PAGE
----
A few months ago there was news coverage of a report summarizing
studies of whether prayer made any difference in recovery from illness.
Groups of pray-ers were recruited to pray for certain desperately
ill patients, while other groups (the “controls”) had
no one to pray for them. Then, later, outcomes were compared. There
was no difference. The prayed-for patients fared no better than
the “controls”. “See”, the scoffers said
“It’s all a delusion. Prayer doesn’t change anything.
You’re just fooling yourselves . . .” Apart from the
simplistic silliness of the study and the evident lack of understanding
by the investigators that prayer changes mainly the pray-er, this
episode provides us an occasion to take a look at our own understanding
of what we call the prayer of petition. How, specifically, do we
interpret Jesus’ words in today’s Gospel?
It’s helpful, I think, to examine their context. Today’s
passage follows immediately on the disciples’ asking Jesus
to tell them what to ask God for. (“Pray” and “prayer”
in the New Testament virtually always mean petition.) Jesus responds
to their request with the five petitions of the Lord’s Prayer.
The disciples are instructed to ask God to bring about his kingdom
in our world – now – and to spare them the tribulation
and temptation that will accompany the transition from the human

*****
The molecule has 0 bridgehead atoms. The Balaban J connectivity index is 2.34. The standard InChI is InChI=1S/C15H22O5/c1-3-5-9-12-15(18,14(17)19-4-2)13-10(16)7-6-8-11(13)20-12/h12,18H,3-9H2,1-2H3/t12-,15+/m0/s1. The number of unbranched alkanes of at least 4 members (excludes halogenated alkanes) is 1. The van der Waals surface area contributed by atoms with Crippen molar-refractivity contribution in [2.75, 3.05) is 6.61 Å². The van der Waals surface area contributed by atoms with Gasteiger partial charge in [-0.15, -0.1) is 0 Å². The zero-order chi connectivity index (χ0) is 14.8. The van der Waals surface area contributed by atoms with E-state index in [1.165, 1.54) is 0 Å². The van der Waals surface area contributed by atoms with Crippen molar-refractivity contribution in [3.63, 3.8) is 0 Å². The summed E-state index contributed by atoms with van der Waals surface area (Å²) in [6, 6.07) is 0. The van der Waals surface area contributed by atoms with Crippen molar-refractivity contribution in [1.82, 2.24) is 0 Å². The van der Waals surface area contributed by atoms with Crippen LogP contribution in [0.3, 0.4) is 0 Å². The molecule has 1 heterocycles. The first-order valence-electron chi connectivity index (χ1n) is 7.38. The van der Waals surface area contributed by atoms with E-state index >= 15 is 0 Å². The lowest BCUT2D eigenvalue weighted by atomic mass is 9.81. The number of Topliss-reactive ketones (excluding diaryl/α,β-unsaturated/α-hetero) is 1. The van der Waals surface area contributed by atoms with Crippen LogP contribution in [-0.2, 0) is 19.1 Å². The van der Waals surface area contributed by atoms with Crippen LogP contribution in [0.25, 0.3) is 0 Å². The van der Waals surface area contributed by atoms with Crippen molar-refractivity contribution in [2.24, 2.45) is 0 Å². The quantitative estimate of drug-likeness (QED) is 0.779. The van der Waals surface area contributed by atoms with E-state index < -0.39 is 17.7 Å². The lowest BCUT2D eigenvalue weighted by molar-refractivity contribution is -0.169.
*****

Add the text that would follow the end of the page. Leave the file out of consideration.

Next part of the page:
way of doing things to God’s way.
In today’s reading, Jesus reassures his disciples that, if
they really ask, God will do it. Do what? The context doesn’t
suggest that Jesus is urging his disciples to pray for a successful
surgical operation, or getting a new job, or any of the many other
things that would generally be considered “good”. The
focus is God’s kingdom. In Matthew’s Gospel the setting
of the Lord’s Prayer is even more explicit. In Matthew’s
context, Jesus goes so far as to tell his followers not
to ask God for food and clothing and other obvious necessities.
“God knows you need those things” He says, and goes
on to add “He who takes care of even the birds of the air
surely will look after you.”
No, Jesus instructs us to pray that God inaugurate his kingdom –
knowing that the prayer will change us. It is we who have
to change if the kingdom is to come. Gerhard Lohfink, the German
scripture scholar, has gone so far as to suggest that the kingdom’s
coming has been delayed simply because we haven’t really wanted
it. We’re too comfortable with the status quo, with
our conventional pieties and devotions – afraid, too, of what
might be asked of us if the kingdom were to be realized here tomorrow.
The clinical investigators posed the wrong question about prayer
and looked for the wrong outcomes. Have we been doing much better?